Have you registered to vote?!

If friends, family, and Lil Jon haven’t yet convinced you to register to vote or get an absentee ballot, now – yes, right now! – is the time to make a plan to vote.

If you want to vote in Middletown, you MUST re-register, even if you registered in Middletown last year! This is because your voting district and poll location are determined by your on-campus street address – NOT your mailing address at 45 Wyllys. If you have a valid DMV ID from Connecticut, the process is fast and all online, and it must be done by Tuesday, October 21. If you don’t have a valid DMV ID from Connecticut, the Registrar of Voters will need to receive your form by mail by October 21, meaning you would have had to send it today, so instead you’ll take a 10-minute stroll to the Registrar’s Office (245 deKoven Drive) to deliver it in person by Tuesday, October 28. On Election Day (November 4), the Office of Community Service will have vans running between Usdan and the various voting polls. If you hail from Connecticut and are registered for your non-Wesleyan home, you need to either vote by absentee ballot or drive to your local voting poll. (Register here!)

The registration deadline has passed in several places, including New York and Massachusetts, but there’s still time to register by mail or online in a few states, such as California. Some states are still accepting in-person registrations, so do some research if you’re heading home for fall break. Of course, if you’ve registered in another state and can’t be there on November 4, you’ll need to apply for an absentee ballot and, once you’ve received the ballot, send it so it arrives by Election Day (though this deadline changes state by state).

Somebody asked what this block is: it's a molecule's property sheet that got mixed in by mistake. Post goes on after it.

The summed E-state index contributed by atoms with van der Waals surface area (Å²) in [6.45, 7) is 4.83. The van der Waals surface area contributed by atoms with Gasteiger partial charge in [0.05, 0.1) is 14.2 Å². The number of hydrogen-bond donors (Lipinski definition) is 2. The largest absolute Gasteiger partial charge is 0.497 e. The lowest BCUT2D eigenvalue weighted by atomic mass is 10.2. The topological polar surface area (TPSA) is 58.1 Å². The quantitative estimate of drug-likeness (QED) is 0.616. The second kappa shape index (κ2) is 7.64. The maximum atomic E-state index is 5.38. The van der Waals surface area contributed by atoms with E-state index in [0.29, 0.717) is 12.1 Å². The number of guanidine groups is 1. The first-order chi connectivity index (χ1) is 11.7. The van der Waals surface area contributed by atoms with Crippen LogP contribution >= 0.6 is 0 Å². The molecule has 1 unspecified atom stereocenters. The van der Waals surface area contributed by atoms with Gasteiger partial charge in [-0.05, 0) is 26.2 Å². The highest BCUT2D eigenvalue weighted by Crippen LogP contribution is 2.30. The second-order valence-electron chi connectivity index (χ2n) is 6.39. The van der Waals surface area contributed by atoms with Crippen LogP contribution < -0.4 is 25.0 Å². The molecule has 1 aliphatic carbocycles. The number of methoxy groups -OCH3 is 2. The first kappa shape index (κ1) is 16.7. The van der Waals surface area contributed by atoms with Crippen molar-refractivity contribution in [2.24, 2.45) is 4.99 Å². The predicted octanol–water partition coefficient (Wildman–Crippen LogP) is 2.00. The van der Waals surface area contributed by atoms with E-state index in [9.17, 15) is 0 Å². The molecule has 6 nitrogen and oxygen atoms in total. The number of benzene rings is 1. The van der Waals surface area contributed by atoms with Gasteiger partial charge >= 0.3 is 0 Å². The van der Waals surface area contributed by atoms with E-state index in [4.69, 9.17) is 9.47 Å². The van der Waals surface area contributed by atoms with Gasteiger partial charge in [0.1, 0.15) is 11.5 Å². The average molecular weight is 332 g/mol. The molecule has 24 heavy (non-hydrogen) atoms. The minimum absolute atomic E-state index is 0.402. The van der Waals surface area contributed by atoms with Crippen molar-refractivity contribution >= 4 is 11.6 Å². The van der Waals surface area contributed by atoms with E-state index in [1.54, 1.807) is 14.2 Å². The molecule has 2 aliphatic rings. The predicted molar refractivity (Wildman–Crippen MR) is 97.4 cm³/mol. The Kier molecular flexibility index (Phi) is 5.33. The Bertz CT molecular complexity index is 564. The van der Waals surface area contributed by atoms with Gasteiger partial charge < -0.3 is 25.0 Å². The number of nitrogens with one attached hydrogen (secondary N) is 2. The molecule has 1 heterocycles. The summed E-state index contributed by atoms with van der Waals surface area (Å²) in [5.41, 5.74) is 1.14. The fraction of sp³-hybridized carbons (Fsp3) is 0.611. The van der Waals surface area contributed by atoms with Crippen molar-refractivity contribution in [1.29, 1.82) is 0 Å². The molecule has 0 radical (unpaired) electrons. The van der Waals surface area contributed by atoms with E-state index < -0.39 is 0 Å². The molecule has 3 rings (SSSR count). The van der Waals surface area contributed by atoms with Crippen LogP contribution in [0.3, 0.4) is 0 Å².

Election Season brings with it questions of not only how to vote but also why, especially when it comes to voting in Middletown, and especially when it comes to midterm elections. If you don’t get warm-and-fuzzies from just “fulfilling your civic duty,” here’s some food for thought that might pull you to the polls:

  • The issues you care about in national politics – education, health care, reproductive rights, drug laws, social/political/economic equality, and more – have an even greater influence on your life at the city and state level. The safety, prosperity, and wellbeing of Middletown matters.
  • Sure, Middletown is only your “home” for four or so years, but you may also move away from your “home home” after graduation. Is it really any less weird to vote here than to vote in that other place you barely (if ever) inhabited as a legal adult?
  • There isn’t much of a point to complaining about politics if you don’t exercise your right to vote (as well as your right to protest, and so on) in order to change things.
  • You’re canceling out the vote of someone you disagree with.
  • Who represents you? People have been elected to speak and act on your behalf. If you don’t like what they’re saying or doing, vote for politicians with more of your interests at heart.
  • The November 2014 ballot has questions on topics you likely know little about (yet) and names you’ve never heard. Pretty weird, right? If it’s important enough to put on a ballot it’s probably important enough for you to google.
  • People have fought and died for your right to vote.
  • You get a free sticker.
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